December 30, 2003

Their Media War and Ours in 2004

"It's the Media, Stupid."

Danny Schecter, Media Channel: In 2003, media that once was a casual complaint became an issue around which millions were organizing. The outcry against the pathetic cheerleading that called itself TV coverage of the war in Iraq, and the battle to stop new FCC rules demonstrated that there is a large constituency for media activism and organization.
Break Up the News Media Monopolies, Show Up for
Democracy in 2004: Defeat Bush (again!)

http://www.mediachannel.org/views/dissector/affalert125.shtml

Their Media War and Ours in 2004
A Call to Educate, Organize and Mobilize

By Danny Schechter, The News Dissector
MediaChannel.org

NEW YORK, January 1, 2004 -- In 2003, media that once
was a casual complaint became an issue around which
millions were organizing. The outcry against the
pathetic cheerleading that called itself TV coverage
of the war in Iraq, and the battle to stop new FCC
rules demonstrated that there is a large constituency
for media activism and organization.

Media activists led the fight. More than 2,000
converged in November on Madison, Wisconsin to signal
a commitment to make media reform a central concern.
It was impressive, energetic and a strong statement.
There were members of Congress, top journalists like
Bill Moyers, and legends like Studs Terkel. Comedian
Al Franken was there along with other best-selling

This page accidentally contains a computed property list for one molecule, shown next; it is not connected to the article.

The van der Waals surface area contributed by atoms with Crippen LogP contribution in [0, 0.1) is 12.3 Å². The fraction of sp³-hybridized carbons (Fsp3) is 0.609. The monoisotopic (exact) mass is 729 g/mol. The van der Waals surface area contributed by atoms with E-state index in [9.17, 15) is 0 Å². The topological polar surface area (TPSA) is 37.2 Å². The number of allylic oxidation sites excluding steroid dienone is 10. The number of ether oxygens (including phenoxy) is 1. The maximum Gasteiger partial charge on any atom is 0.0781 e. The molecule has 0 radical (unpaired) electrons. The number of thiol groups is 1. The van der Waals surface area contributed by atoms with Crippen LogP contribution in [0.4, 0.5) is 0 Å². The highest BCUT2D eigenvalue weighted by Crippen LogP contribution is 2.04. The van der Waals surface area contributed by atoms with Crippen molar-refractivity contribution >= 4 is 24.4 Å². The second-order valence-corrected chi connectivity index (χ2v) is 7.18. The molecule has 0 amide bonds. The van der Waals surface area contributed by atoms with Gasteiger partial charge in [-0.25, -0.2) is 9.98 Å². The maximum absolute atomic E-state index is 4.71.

authors, pop stars and a who's who among media
reformers.

The analysis was as powerful as the passion. But the
follow up has yet to result in a new organization or
coalition. And follow up is key for 2004. The
conference was not important as an event in itself --
it was important as a staging ground for a new
offensive on media issues.

Political maneuvers and compromises in Congress
blocked the total rebuke to the FCC in 2003 that many
hoped for. The tricks politicians play seems to have
taken the wind out of a well orchestrated citizens
campaign. It was a set back but not a total defeat
because the campaign showed that media has become a
mainstream issue and will not go away.

What the impressive mobilization of public sentiment
should signal to other activists -- who have tended to
denigrate media activism as somehow secondary to the
"real problems" -- is that this is one of the few
issues with national traction, and an ability to
galvanize support across the spectrum.

The FCC battle and the public rejection of proposed
deregulation was the first issue that the Bush
Administration threatened to exercise a veto against.
It was the first that brought Democrats and some
Republicans together. It signaled that media concerns